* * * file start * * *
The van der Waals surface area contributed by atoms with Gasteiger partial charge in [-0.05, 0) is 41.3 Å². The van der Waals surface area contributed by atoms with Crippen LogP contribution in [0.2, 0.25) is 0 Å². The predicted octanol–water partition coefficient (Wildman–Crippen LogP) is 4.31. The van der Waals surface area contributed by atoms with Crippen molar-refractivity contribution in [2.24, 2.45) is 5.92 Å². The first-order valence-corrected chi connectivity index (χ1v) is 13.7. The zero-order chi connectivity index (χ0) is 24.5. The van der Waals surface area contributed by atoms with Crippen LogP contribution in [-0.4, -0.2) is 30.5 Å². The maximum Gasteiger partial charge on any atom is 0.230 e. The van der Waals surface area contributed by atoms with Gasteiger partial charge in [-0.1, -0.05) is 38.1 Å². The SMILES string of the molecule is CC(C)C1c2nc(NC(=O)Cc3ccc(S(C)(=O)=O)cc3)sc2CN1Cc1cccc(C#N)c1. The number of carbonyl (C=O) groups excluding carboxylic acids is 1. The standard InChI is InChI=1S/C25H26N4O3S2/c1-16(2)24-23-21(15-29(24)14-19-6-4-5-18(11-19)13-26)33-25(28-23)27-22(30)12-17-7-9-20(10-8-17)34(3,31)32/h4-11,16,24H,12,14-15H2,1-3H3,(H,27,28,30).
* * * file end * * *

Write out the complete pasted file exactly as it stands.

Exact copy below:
The van der Waals surface area contributed by atoms with Gasteiger partial charge in [-0.05, 0) is 41.3 Å². The van der Waals surface area contributed by atoms with Crippen LogP contribution in [0.2, 0.25) is 0 Å². The predicted octanol–water partition coefficient (Wildman–Crippen LogP) is 4.31. The van der Waals surface area contributed by atoms with Crippen molar-refractivity contribution in [2.24, 2.45) is 5.92 Å². The first-order valence-corrected chi connectivity index (χ1v) is 13.7. The zero-order chi connectivity index (χ0) is 24.5. The van der Waals surface area contributed by atoms with Crippen LogP contribution in [-0.4, -0.2) is 30.5 Å². The maximum Gasteiger partial charge on any atom is 0.230 e. The van der Waals surface area contributed by atoms with Gasteiger partial charge in [-0.1, -0.05) is 38.1 Å². The SMILES string of the molecule is CC(C)C1c2nc(NC(=O)Cc3ccc(S(C)(=O)=O)cc3)sc2CN1Cc1cccc(C#N)c1. The number of carbonyl (C=O) groups excluding carboxylic acids is 1. The standard InChI is InChI=1S/C25H26N4O3S2/c1-16(2)24-23-21(15-29(24)14-19-6-4-5-18(11-19)13-26)33-25(28-23)27-22(30)12-17-7-9-20(10-8-17)34(3,31)32/h4-11,16,24H,12,14-15H2,1-3H3,(H,27,28,30).